Bug Day (18): Killer Wasp

Ichneumonid wasp, genus Netelia

As I was poking around in the fennel bush looking for aphids, ants, and ladybugs, this reddish creature flew in and crashlanded in a dense tangle of green tendrils in front of my eyes. This bug had a lot of extremities: long antennae, long legs, big wings, very long belly. Getting all its appendages clear of the young fennel was quite a struggle. When it finally managed, it flew off, landing briefly on my forehead. I had no idea what it was, but there’s an app for that! The Seek app from iNaturalist thought it was an Ichneumonid wasp, possibly of the Ophion genus. I checked that against other web sources and it seemed OK. But getting a confirmed ID was another matter. There’s an app for that too! Actually, not an app, but a group of dedicated volunteers with deep bug knowledge who run the BugGuide.net website. I submitted the above photo at 9 a.m. with a request for ID, and had a positive ID the same afternoon. It’s not an Ophion. The genus is Netelia. And it’s a female. The BugGuide expert based the ID on “Presence of an occipital carina, dark-colored ocellar area, scutellum with a lateral carina, propodeum with lateral glymmas, forewings with closed areolet and an ovipositor that projects noticeably beyond the tip of the metasoma.” Translation: the bug has a circular ridge between its mouth and its eyes; the area around its simple eyes on the top of the head is dark; there is a small hard plate with a sideways ridge; the place where the abdomen attaches to the thorax has lateral glymmas (whatever they are); the forewings have a small dark area surrounded by veins; and the egg-laying spike projects beyond the rear end. Identifying bugs at this level requires a whole new language; for diagrams with labels, see this page.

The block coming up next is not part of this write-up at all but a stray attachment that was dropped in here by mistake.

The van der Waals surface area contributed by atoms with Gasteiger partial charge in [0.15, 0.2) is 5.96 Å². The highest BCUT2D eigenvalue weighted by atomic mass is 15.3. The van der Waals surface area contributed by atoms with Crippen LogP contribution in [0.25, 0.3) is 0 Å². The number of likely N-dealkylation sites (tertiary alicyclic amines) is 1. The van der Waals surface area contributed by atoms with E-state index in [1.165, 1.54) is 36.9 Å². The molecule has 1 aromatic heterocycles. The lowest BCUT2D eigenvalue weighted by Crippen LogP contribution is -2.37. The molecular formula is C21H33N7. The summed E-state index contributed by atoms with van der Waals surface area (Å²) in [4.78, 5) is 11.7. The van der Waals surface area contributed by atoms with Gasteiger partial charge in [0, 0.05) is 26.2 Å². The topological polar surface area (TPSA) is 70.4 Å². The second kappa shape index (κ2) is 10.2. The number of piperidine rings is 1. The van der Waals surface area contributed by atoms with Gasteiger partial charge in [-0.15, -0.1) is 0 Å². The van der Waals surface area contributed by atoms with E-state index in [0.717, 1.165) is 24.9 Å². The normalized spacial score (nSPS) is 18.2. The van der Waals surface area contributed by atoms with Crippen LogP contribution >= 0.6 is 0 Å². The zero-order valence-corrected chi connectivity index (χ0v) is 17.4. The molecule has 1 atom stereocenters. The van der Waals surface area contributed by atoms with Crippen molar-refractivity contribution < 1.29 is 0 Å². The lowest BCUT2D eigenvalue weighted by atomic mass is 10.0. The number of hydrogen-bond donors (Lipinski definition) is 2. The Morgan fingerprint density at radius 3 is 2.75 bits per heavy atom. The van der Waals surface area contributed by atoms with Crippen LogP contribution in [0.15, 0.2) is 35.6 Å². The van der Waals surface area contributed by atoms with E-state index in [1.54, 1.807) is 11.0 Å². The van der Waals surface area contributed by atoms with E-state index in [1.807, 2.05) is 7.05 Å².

Much remains unknown about these bugs. Wikipedia says:

The Ichneumonidae, also known as the ichneumon wasps or ichneumonids, is a parasitoid wasp family within the insect order Hymenoptera. This insect family is among the most species-rich branches of the tree of life. At the same time, it is one of the groups for which our knowledge most severely lags behind their actual diversity. The roughly 25,000 species described today[1] probably represent less than a quarter of their true richness, but reliable estimates are lacking, as is much of the most basic knowledge about their ecologydistribution and evolution.[2]


The Netelia genus contains about 320 known species. BugGuide advises that for a human to identify the species usually requires dissection of the male genitalia (of the bug, not the scientist). I’m guessing the reason is that the bug’s male genitalia are like a key that only fits a “lock” of the same species. I doubt that the bugs engage in random fit testing with different species before mating successfully. The bugs must have a way of determining a mate of their own species without a lot of embarrassing trial and error. We humans just don’t know what the bugs know. In any event, male genital ID is not a determination that can be made from a photo at this scale. Particularly since this individual is a female.